Tuesday

31st Jan 2023

Juncker and Szydlo speak ahead of Poland debate

European Commission president Jean-Claude Juncker and Polish prime minister Beata Szydlo spoke in a lengthy telephone call on Tuesday (12 January) evening, ahead of a discussion among EU commissioners on controversial recent laws on Poland's constitutional tribunal and state media.

The 45-minute conversation is seen as an attempt to calm tensions between the EU executive and Warsaw following an exchange of letters in which the commission warned that Poland could be in breach of EU principles.

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  • Conchita Wurst: The PiS government is not a big fan of Eurovision anyway (Photo: europarl.europa.eu)

On Wednesday, deputy foreign minister Konrad Szymanski will brief members of the European Parliament, which is due to debate Poland's latest moves next week, Reuters reports.

Szydlo is expected to take part in next week’s debate.

Meanwhile, the 28-member commission will hold a discussion on Wednesday (13 January) on recent events in Poland, where critics say the new government of the Law and Justice (PiS) party appointed friendly judges to the constitutional tribunal and put state media under tighter government control.

The commission could decide to put Poland under a monitoring procedure, but will probably engage in more correspondence with Warsaw before deciding on measures.

Juncker last week said EU leaders are “not bashing Poland.”

EU diplomats warn that pressure from Brussels could be politically counterproductive, fuelling nationalist and eurosceptic forces in Poland.

One Polish politician who is feeling the heat is European Council president Donald Tusk, a former Polish prime minister.

Tusk, meeting with Socialist MEPs on Tuesday, said the EP should avoid taking action that would hurt Polish citizens.

"The overwhelming majority of Poles are still pro-European, much more than in many other countries, and ready to defend the foundations of democracy. They need your support but it must be adequate to the situation," Tusk said.

He added, referring to PiS cief Jaroslaw Kaczynski: “I hope that your words and your actions will help to mitigate the behaviour of Kaczynski`s party.”

“But at the same time, in no way should they negatively affect my country and of course Polish citizens.”

Before moving to Brussels, Tusk served as Polish PM on behalf of the centre-right Civic Platform party and became Kaczynski’s nemesis.

“To most politicians representing the new power [in Warsaw] I am Public Enemy number 1. Not only because I am in Brussels,” Tusk said, according to Reuters..

Eurovision concern

Poland’s controversial media law could also put the country’s participation at this year’s Eurovision song contest in jeopardy.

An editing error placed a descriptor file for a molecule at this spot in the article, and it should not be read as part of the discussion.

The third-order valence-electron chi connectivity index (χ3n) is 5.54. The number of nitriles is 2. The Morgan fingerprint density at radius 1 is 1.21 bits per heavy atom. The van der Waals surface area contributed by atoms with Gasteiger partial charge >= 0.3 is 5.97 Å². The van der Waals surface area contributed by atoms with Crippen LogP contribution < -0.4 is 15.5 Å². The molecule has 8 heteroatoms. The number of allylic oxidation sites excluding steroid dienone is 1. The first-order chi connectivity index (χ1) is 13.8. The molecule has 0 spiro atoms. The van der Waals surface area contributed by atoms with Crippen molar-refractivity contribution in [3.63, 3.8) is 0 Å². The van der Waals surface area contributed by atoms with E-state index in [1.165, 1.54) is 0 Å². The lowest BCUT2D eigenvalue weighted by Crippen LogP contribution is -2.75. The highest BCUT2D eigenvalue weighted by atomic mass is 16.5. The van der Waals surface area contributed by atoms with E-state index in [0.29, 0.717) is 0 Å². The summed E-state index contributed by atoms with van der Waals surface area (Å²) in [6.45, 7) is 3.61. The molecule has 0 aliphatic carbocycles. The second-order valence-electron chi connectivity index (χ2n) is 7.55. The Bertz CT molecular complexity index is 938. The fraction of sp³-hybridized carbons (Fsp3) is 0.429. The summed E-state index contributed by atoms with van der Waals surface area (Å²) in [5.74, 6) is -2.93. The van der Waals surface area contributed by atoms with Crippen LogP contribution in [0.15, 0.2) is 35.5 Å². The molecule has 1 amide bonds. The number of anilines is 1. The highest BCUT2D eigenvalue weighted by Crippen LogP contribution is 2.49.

The contest is run by the European Broadcasting Union (EBU), an alliance of public service media groups in Europe, which, in a critical letter in December voiced “dismay” at the media crackdown.

“To preserve the integrity and independence of public service media as a symbol of a free and democratic country, we ask you in the strongest possible terms not to sign this measure into law,” Ingrid Deltenre, the EBU director general, said at the time.

The contest is due in May.

But the new Polish powers might not be Eurovision fans anyhow.

Jacek Kurski, the new PiS chief of Polish state TV, back in 2014 said Austrian drag queen Conchita Wurst, who won the competition that year, represents an act of "cultural aggression by the West.”

What does EU scrutiny of Poland mean?

The EU Commission will discuss on Wednesday the state of play in Poland, and might launch a monitoring procedure against Warsaw. But what does this procedure mean, and does it matter?

EU commission puts Poland on the hook

The EU commission has triggered rule-of-law monitoring of Poland, in an unprecedented step, prompted by constitutional and media reforms. The move follows a nasty exchange of letters.

Stakeholder

What is really happening in Poland?

Poland is a stable, democratic member state of the European Union, respecting European values, while shaping its internal legal order in a sovereign manner, in accordance with the democratically expressed will of its people.

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Democracy — is it in crisis or renaissance?

Countries that were once democratising are now moving in the other direction — think of Turkey, Myanmar, Hungary or Tunisia. On the other hand, in autocracies mass mobilisation rarely succeeds in changing political institutions. Think of Belarus, Iran or Algeria.

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